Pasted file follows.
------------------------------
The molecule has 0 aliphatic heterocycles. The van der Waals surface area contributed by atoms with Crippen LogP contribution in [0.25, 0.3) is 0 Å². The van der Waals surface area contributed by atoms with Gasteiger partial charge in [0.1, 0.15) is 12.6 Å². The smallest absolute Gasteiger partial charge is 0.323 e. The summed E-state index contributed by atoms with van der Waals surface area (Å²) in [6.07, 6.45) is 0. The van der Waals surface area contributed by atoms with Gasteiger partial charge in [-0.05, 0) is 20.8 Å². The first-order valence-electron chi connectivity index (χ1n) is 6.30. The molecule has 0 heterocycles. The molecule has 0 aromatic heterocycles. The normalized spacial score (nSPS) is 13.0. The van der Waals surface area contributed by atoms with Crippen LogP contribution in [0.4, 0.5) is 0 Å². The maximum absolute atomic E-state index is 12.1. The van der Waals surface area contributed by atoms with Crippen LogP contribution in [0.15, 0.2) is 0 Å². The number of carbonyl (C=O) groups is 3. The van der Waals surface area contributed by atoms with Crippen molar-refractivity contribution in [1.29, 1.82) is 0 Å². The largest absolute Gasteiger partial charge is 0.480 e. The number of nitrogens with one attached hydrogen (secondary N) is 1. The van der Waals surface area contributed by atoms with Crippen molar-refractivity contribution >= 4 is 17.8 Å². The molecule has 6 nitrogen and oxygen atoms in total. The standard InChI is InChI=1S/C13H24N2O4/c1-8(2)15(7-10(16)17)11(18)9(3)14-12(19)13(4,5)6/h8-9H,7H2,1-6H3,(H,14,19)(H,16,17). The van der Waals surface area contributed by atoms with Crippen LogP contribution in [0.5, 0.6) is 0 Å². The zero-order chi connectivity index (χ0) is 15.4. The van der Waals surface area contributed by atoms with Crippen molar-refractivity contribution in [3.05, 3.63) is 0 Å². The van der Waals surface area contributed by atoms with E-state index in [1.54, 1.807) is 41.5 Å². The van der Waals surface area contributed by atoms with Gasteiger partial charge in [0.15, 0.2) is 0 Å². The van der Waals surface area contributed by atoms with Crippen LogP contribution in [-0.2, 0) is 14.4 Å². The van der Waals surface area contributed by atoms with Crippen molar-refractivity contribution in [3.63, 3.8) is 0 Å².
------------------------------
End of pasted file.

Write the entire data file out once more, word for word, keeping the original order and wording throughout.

The molecule has 0 aliphatic heterocycles. The van der Waals surface area contributed by atoms with Crippen LogP contribution in [0.25, 0.3) is 0 Å². The van der Waals surface area contributed by atoms with Gasteiger partial charge in [0.1, 0.15) is 12.6 Å². The smallest absolute Gasteiger partial charge is 0.323 e. The summed E-state index contributed by atoms with van der Waals surface area (Å²) in [6.07, 6.45) is 0. The van der Waals surface area contributed by atoms with Gasteiger partial charge in [-0.05, 0) is 20.8 Å². The first-order valence-electron chi connectivity index (χ1n) is 6.30. The molecule has 0 heterocycles. The molecule has 0 aromatic heterocycles. The normalized spacial score (nSPS) is 13.0. The van der Waals surface area contributed by atoms with Crippen LogP contribution in [0.4, 0.5) is 0 Å². The maximum absolute atomic E-state index is 12.1. The van der Waals surface area contributed by atoms with Crippen LogP contribution in [0.15, 0.2) is 0 Å². The number of carbonyl (C=O) groups is 3. The van der Waals surface area contributed by atoms with Crippen molar-refractivity contribution in [1.29, 1.82) is 0 Å². The largest absolute Gasteiger partial charge is 0.480 e. The number of nitrogens with one attached hydrogen (secondary N) is 1. The van der Waals surface area contributed by atoms with Crippen molar-refractivity contribution >= 4 is 17.8 Å². The molecule has 6 nitrogen and oxygen atoms in total. The standard InChI is InChI=1S/C13H24N2O4/c1-8(2)15(7-10(16)17)11(18)9(3)14-12(19)13(4,5)6/h8-9H,7H2,1-6H3,(H,14,19)(H,16,17). The van der Waals surface area contributed by atoms with Crippen LogP contribution in [0.5, 0.6) is 0 Å². The zero-order chi connectivity index (χ0) is 15.4. The van der Waals surface area contributed by atoms with Crippen molar-refractivity contribution in [3.05, 3.63) is 0 Å². The van der Waals surface area contributed by atoms with E-state index in [1.54, 1.807) is 41.5 Å². The van der Waals surface area contributed by atoms with Gasteiger partial charge in [0.15, 0.2) is 0 Å². The van der Waals surface area contributed by atoms with Crippen LogP contribution in [-0.2, 0) is 14.4 Å². The van der Waals surface area contributed by atoms with Crippen molar-refractivity contribution in [3.63, 3.8) is 0 Å².